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Book Giveaway: UNDER THE HOOD by Stan Slap


Underhood

Stan Slap's new book, Under the Hood, contains a very simple mantra:

"You can't sell it outside if you can't sell it inside."

As I mentioned last week when I put up an excerpt from the book about "WHAT THIS BOOK WILL DO FOR YOU", we were already fans of Stan Slap before this book came out. We have two quotes on our office walls: the first is a quote about bookselling from our former owner, A. David Schwartz, and speaks to our own mission and internal culture, and the other is from Stan Slap's first book, Bury My Heart at Conference Room B, and it's about how to lead an employee culture based on one's own personal values.

It is a topic he knows a lot about, and more importantly for you and me, it is a something he knows how to teach others. To that end, there are four "parts" to this new book. The first two explain "The Seven Deadly Sins of Cultural Commitment" and "The Four Vulnerabilities" of company culture. These two parts make up the the bulk of the book, are the most pragmatic and practically applicable 220 pages, and where you will spend your time studying.

Part 3 of the book is only one and a half pages, because it is effectively the book's conclusion, but it packs a punch worthy of a hundred or more—Slap just knows how to get there in one and a half. There is a quote from James Baldwin that wraps up the purpose of the book beautifully, and brings the following quote into poetic focus:

Culture is where humans gather in business ... It is up to you if you want to treat what is most important to these humans with disinterest and depress their sense of who they are and what they deserve. Or if you treat them with the honor that humans have earned regardless of their position in the hierarchy of an enterprise, and lift their sense of who they are and what they deserve.

An employee culture's profound search for safety and meaning is a reminder that we all inhabit the same world; we all have these same concerns. ... Treating your employee culture with empathy, concern, and respect is not a performance tactic or a job responsibility. It is a mirror that reflects you own true humanity.


Part 4 contains the book's acknowledgments and notes. But, being a Stan Slap book, these are not constructed as they would be in most others. The "Research Notes and Tangents" here are unique, and uniquely personal—from the thank you to his family, his company, and those at his publisher ("This is a Portfolio book. I love saying that."), onto thanking words and the very alphabet itself, and thanking the music he listened to while writing this book, particularly the song The '59 Sound by The Gaslight Anthem. It's rare that an author lets you into the quirks of their mind as intimately as Slap lets you into his, and that sets his book apart—as does the artistic, collage-like manner in which he presents his research notes. I like to think the mantra "You can't sell it outside if you can't sell it inside" has a profound meaning to him here, which shows great respect and offers a great benefit for his readers.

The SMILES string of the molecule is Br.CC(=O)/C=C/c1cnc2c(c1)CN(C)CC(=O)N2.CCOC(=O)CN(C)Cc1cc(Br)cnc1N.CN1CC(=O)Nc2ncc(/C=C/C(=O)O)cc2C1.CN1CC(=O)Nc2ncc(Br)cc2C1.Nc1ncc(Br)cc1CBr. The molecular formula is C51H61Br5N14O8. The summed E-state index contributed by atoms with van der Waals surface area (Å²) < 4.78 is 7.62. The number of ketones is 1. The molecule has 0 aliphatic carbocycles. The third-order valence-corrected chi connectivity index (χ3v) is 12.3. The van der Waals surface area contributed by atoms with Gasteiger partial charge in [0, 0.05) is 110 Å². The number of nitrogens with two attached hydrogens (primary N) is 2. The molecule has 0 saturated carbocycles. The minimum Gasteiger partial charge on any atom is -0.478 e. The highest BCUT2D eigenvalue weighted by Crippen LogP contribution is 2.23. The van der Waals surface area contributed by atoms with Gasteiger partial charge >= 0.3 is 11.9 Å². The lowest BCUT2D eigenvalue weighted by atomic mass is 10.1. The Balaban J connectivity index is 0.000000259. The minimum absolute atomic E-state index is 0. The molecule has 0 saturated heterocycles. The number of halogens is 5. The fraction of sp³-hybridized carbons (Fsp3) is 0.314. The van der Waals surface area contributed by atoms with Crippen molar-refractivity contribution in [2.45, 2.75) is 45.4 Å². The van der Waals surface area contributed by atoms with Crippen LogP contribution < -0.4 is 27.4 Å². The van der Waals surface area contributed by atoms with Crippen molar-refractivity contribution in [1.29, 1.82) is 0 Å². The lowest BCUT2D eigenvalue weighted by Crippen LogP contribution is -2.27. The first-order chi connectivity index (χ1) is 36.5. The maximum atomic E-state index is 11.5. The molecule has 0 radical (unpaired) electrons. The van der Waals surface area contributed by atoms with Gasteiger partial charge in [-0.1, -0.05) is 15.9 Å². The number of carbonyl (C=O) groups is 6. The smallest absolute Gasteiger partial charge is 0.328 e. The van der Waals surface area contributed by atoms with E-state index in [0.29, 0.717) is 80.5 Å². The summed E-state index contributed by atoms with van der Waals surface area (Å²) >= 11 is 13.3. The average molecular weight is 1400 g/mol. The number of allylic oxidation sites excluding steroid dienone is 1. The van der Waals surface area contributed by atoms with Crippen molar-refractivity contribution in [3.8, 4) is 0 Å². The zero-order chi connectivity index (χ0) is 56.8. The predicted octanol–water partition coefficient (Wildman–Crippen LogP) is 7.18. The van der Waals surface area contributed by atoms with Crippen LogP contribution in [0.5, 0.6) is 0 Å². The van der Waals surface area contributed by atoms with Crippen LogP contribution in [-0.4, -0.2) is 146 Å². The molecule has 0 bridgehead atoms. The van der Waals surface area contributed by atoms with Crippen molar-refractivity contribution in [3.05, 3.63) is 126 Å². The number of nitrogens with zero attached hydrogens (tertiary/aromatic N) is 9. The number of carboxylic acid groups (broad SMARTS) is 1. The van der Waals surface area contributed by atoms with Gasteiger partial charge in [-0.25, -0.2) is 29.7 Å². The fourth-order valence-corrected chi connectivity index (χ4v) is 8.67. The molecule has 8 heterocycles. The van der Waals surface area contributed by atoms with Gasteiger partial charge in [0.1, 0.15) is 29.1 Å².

Slap writes in his introduction that "short of homicide, the worst thing one human being can do to another is to make them feel small: You’re not. You can’t. You won’t ever be. This is a killing of the soul, of hope, and of potential. Domination and disregard drive me absolutely nuts, whether it’s committed by individuals or by organizations." And he does not commit this sin himself. He is not a self-important author, lording his knowledge over his readers, expecting you to follow his instruction to the letter, to give him your undivided time and accolades. He knows your busy, and that you'll use his book however it suite you and your organization best, and his book is designed to help you regardless of how and when you can give it your time:

Of course I want you to cancel every listing on your calendar, bar the doors, and read this book start to finish in one jaw-dropping, life-changing lost weekend of epiphanies. That will give you the ultimate understanding of culture, which is the ultimate key to your success as a manager. But if you're facing an urgent performance issue, you can also self-curate these pages for focused help.

Go right to the Original Sin to get the essential explanation of what your employee culture really is, and why it chooses to buy or reject any management plan. Go right to any of the other Seven Sins for fast tactical steps you can take around issue like change, communication, and compensation. Go right to any of the Four Vulnerabilities to fix circumstances of unusual stress on your company.

What I want most for you is the success you want for yourself.

Let's go.


We have 20 copies available to those who are ready for the journey—or rather, for those who are ready to get Under the Hood to fine-tune up their employee culture for the journey.

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